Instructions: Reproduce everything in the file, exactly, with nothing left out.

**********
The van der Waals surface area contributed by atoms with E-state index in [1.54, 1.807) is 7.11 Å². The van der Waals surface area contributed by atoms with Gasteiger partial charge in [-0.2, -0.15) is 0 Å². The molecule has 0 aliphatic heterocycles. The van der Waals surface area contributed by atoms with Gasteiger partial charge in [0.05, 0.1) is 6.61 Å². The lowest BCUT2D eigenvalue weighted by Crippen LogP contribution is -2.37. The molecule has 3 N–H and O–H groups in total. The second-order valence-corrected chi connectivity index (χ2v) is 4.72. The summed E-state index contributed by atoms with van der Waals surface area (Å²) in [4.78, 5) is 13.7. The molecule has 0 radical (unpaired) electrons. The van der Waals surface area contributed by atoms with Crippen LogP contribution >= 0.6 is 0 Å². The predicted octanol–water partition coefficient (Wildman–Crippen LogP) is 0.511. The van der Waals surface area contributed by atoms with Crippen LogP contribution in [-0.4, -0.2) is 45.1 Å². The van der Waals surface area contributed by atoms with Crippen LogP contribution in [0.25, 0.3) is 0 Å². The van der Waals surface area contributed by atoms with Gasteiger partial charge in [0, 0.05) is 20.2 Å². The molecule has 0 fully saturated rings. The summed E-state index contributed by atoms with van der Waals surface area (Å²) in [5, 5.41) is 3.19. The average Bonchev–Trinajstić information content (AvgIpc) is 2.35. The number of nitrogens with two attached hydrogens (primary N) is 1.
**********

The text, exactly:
The van der Waals surface area contributed by atoms with E-state index in [1.54, 1.807) is 7.11 Å². The van der Waals surface area contributed by atoms with Gasteiger partial charge in [-0.2, -0.15) is 0 Å². The molecule has 0 aliphatic heterocycles. The van der Waals surface area contributed by atoms with Gasteiger partial charge in [0.05, 0.1) is 6.61 Å². The lowest BCUT2D eigenvalue weighted by Crippen LogP contribution is -2.37. The molecule has 3 N–H and O–H groups in total. The second-order valence-corrected chi connectivity index (χ2v) is 4.72. The summed E-state index contributed by atoms with van der Waals surface area (Å²) in [4.78, 5) is 13.7. The molecule has 0 radical (unpaired) electrons. The van der Waals surface area contributed by atoms with Crippen LogP contribution >= 0.6 is 0 Å². The predicted octanol–water partition coefficient (Wildman–Crippen LogP) is 0.511. The van der Waals surface area contributed by atoms with Crippen LogP contribution in [-0.4, -0.2) is 45.1 Å². The van der Waals surface area contributed by atoms with Crippen LogP contribution in [0.25, 0.3) is 0 Å². The van der Waals surface area contributed by atoms with Gasteiger partial charge in [0, 0.05) is 20.2 Å². The molecule has 0 fully saturated rings. The summed E-state index contributed by atoms with van der Waals surface area (Å²) in [5, 5.41) is 3.19. The average Bonchev–Trinajstić information content (AvgIpc) is 2.35. The number of nitrogens with two attached hydrogens (primary N) is 1.